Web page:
With sparse crowds and none of the stampedes of holidays past, some retail watchers started to refer to Black Friday asBlasé Friday instead — and that was even before the virus hit.
The sluggish in-person traffic reported in 2019 is only expected to thin out further this year, as mall-wary shoppers trade in midnight doorbusters for digital deals. But don’t let the shift to online shopping fool you: It’s still shaping up to be a record year for holiday retail sales (and thelogistics companies that’ll deliver them.)
Not everyone will emerge a winner. Off-price department stores that eschew e-commerce to rely on the in-person “treasure hunt” experience will likely see a tough season. So will some small business without a strong online presence, though a push to buy local this year will offer some relief. But for those big retailers who’ve handily mastered online ordering and fulfillment, it’s going to be a very merry Christmas indeed.
Here’s a look at the latest information available on Black Friday spending in the U.S., with all time stamps reflecting the U.S. East Coast:
Black Friday Started Weeks, If Not Months, Ago (12:01 a.m.)
Let’s be honest: Black Friday hasn’t been a single day in a long time. For years now, retailers have been rolling out deals earlier and earlier, and this year was no exception. Many companies started their holiday promotions online in October.
That has pulled forward some sales that would normally be made this weekend. Adobe Analytics, which tracks online spending in the U.S., had said Thursday morning that online sales on Thanksgiving Day would hit an all-time high of $6 billion. But the Thanksgiving Day pace hasn’t been as brisk as it thought, and revised its outlook in the evening to less than $6 billion.
“Retailers of all sizes appear to have successfully moved shoppers to buy earlier in the season with early discounts and effective promotions,” it said in an email, noting that Thanksgiving Day sales were still expected to increase as the night progressed.
Americans who aren’t visiting family also seem to be shopping more. According to Adobe, online sales growth was 47% higher in states where gatherings of people from outside immediate households are prohibited.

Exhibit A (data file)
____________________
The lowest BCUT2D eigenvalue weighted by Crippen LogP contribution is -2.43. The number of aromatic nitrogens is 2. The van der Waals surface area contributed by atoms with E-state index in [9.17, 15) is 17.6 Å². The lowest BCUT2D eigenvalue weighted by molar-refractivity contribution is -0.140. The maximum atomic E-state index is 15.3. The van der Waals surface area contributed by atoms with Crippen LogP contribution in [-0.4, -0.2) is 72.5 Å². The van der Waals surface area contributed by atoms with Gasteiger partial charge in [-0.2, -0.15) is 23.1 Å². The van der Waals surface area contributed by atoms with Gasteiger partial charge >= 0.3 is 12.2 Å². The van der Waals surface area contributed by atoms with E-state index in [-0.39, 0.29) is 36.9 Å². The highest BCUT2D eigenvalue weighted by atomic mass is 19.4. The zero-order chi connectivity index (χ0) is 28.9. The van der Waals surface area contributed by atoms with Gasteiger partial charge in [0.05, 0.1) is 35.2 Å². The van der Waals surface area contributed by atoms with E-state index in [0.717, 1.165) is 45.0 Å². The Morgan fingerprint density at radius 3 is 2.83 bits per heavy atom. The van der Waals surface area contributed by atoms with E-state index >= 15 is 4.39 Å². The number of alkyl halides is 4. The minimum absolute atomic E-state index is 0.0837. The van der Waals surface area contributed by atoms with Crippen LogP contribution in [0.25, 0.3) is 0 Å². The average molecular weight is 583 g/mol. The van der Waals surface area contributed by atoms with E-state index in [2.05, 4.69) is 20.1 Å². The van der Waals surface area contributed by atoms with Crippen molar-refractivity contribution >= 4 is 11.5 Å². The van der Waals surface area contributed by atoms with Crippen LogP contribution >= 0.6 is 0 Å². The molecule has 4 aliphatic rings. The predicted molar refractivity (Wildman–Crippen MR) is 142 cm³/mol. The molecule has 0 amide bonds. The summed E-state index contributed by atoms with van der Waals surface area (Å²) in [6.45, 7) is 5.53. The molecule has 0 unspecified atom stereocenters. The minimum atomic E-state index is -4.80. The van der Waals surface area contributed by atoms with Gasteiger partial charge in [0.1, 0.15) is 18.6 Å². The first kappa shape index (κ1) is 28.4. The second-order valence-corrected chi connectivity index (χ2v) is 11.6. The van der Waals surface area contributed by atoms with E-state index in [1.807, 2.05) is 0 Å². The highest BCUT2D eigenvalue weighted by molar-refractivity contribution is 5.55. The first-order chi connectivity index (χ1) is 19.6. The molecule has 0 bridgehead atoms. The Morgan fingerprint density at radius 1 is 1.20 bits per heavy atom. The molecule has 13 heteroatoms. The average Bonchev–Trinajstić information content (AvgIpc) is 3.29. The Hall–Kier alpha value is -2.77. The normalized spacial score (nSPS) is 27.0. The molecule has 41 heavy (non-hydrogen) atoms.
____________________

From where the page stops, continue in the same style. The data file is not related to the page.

In-Person Shopping Will Look a Lot Different (12:01 a.m.)
For those Americans who do choose to shop on Friday in the flesh, it’s going to be a much different shopping experience.Walmart Inc. has said it will limit the number of customers inside its stores to just 20% of usual capacity as the threat of the coronavirus looms over this holiday shopping season.
Other changes to the in-store setup include sanitized carts and directions to help shoppers avoid one another when browsing, Walmartsaid earlier this fall.
At rival Target Corp., another pandemic winner, in-person shoppers encountering a line to get inside can reserve a spot and get atext when it’s their time to enter.
Local, Minority-Owned Stores May Get a Boost (12:01 a.m.)
Three quarters of American consumers plan to shop at businesses whose values line up with their own, a study from Mastercard SpendingPulseshowed.
Consumers say they will prefer to spend at local establishments and those owned by minorities and women, according to the survey, conducted online from Oct. 8 to Oct. 13. And just over half of those interviewed said they’d prefer no gift at all over receiving one from a retailer whose views differ from their own.
The study indicates that rapid change in shopping habits, fueled in part by this year’s global pandemic and unrest related to racial inequality, have staying power. While it’s not unusual for younger generations of consumers to make a political statement with their shopping list, that trend is now widening to new demographics, according to Steve Sadove, senior adviser for Mastercard and former chief executive officer of Saks Inc.
— With assistance by Leslie Patton
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